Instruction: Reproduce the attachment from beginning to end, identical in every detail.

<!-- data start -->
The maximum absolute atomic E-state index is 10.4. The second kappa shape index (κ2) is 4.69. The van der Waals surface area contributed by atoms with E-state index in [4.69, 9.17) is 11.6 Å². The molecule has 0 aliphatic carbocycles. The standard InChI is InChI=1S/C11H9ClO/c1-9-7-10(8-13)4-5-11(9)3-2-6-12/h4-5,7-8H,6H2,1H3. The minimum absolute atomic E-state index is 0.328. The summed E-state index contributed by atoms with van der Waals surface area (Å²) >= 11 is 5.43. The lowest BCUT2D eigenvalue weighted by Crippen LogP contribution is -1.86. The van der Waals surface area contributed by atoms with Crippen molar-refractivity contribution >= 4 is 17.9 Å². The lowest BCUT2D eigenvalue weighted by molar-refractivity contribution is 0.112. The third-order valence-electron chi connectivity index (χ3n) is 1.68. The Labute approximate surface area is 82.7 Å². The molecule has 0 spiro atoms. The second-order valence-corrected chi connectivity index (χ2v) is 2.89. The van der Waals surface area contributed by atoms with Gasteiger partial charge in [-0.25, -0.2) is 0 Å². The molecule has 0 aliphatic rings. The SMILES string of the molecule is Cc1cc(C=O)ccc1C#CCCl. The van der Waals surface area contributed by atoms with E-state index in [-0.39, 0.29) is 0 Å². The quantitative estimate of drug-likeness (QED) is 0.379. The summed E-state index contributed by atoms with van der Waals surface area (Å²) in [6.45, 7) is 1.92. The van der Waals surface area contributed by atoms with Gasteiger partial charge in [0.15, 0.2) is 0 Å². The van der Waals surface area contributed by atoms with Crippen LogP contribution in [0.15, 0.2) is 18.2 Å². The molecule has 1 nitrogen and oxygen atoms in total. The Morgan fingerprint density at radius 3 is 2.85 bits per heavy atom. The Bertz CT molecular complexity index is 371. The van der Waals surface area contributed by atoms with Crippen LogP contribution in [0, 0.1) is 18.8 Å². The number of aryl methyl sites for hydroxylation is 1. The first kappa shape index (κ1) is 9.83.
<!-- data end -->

The maximum absolute atomic E-state index is 10.4. The second kappa shape index (κ2) is 4.69. The van der Waals surface area contributed by atoms with E-state index in [4.69, 9.17) is 11.6 Å². The molecule has 0 aliphatic carbocycles. The standard InChI is InChI=1S/C11H9ClO/c1-9-7-10(8-13)4-5-11(9)3-2-6-12/h4-5,7-8H,6H2,1H3. The minimum absolute atomic E-state index is 0.328. The summed E-state index contributed by atoms with van der Waals surface area (Å²) >= 11 is 5.43. The lowest BCUT2D eigenvalue weighted by Crippen LogP contribution is -1.86. The van der Waals surface area contributed by atoms with Crippen molar-refractivity contribution >= 4 is 17.9 Å². The lowest BCUT2D eigenvalue weighted by molar-refractivity contribution is 0.112. The third-order valence-electron chi connectivity index (χ3n) is 1.68. The Labute approximate surface area is 82.7 Å². The molecule has 0 spiro atoms. The second-order valence-corrected chi connectivity index (χ2v) is 2.89. The van der Waals surface area contributed by atoms with Gasteiger partial charge in [-0.25, -0.2) is 0 Å². The molecule has 0 aliphatic rings. The SMILES string of the molecule is Cc1cc(C=O)ccc1C#CCCl. The van der Waals surface area contributed by atoms with E-state index in [-0.39, 0.29) is 0 Å². The quantitative estimate of drug-likeness (QED) is 0.379. The summed E-state index contributed by atoms with van der Waals surface area (Å²) in [6.45, 7) is 1.92. The van der Waals surface area contributed by atoms with Gasteiger partial charge in [0.15, 0.2) is 0 Å². The van der Waals surface area contributed by atoms with Crippen LogP contribution in [0.15, 0.2) is 18.2 Å². The molecule has 1 nitrogen and oxygen atoms in total. The Morgan fingerprint density at radius 3 is 2.85 bits per heavy atom. The Bertz CT molecular complexity index is 371. The van der Waals surface area contributed by atoms with Crippen LogP contribution in [0, 0.1) is 18.8 Å². The number of aryl methyl sites for hydroxylation is 1. The first kappa shape index (κ1) is 9.83.